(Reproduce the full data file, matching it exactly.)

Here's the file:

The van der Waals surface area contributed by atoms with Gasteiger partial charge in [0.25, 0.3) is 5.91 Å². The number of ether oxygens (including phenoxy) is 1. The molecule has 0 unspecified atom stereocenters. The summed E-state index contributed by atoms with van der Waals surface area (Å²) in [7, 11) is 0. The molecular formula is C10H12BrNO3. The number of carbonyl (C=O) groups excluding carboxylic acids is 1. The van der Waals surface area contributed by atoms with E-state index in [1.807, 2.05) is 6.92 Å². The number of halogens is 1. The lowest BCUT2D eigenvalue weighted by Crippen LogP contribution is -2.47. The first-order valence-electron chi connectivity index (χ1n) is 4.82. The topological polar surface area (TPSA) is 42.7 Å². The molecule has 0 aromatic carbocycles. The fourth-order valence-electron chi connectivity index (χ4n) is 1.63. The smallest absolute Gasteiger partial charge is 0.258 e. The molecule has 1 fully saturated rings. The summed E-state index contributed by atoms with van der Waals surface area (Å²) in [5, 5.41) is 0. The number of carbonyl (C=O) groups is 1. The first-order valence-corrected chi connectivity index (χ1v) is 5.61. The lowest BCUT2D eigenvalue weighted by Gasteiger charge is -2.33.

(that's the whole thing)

The van der Waals surface area contributed by atoms with Gasteiger partial charge in [0.25, 0.3) is 5.91 Å². The number of ether oxygens (including phenoxy) is 1. The molecule has 0 unspecified atom stereocenters. The summed E-state index contributed by atoms with van der Waals surface area (Å²) in [7, 11) is 0. The molecular formula is C10H12BrNO3. The number of carbonyl (C=O) groups excluding carboxylic acids is 1. The van der Waals surface area contributed by atoms with E-state index in [1.807, 2.05) is 6.92 Å². The number of halogens is 1. The lowest BCUT2D eigenvalue weighted by Crippen LogP contribution is -2.47. The first-order valence-electron chi connectivity index (χ1n) is 4.82. The topological polar surface area (TPSA) is 42.7 Å². The molecule has 0 aromatic carbocycles. The fourth-order valence-electron chi connectivity index (χ4n) is 1.63. The smallest absolute Gasteiger partial charge is 0.258 e. The molecule has 1 fully saturated rings. The summed E-state index contributed by atoms with van der Waals surface area (Å²) in [5, 5.41) is 0. The number of carbonyl (C=O) groups is 1. The first-order valence-corrected chi connectivity index (χ1v) is 5.61. The lowest BCUT2D eigenvalue weighted by Gasteiger charge is -2.33.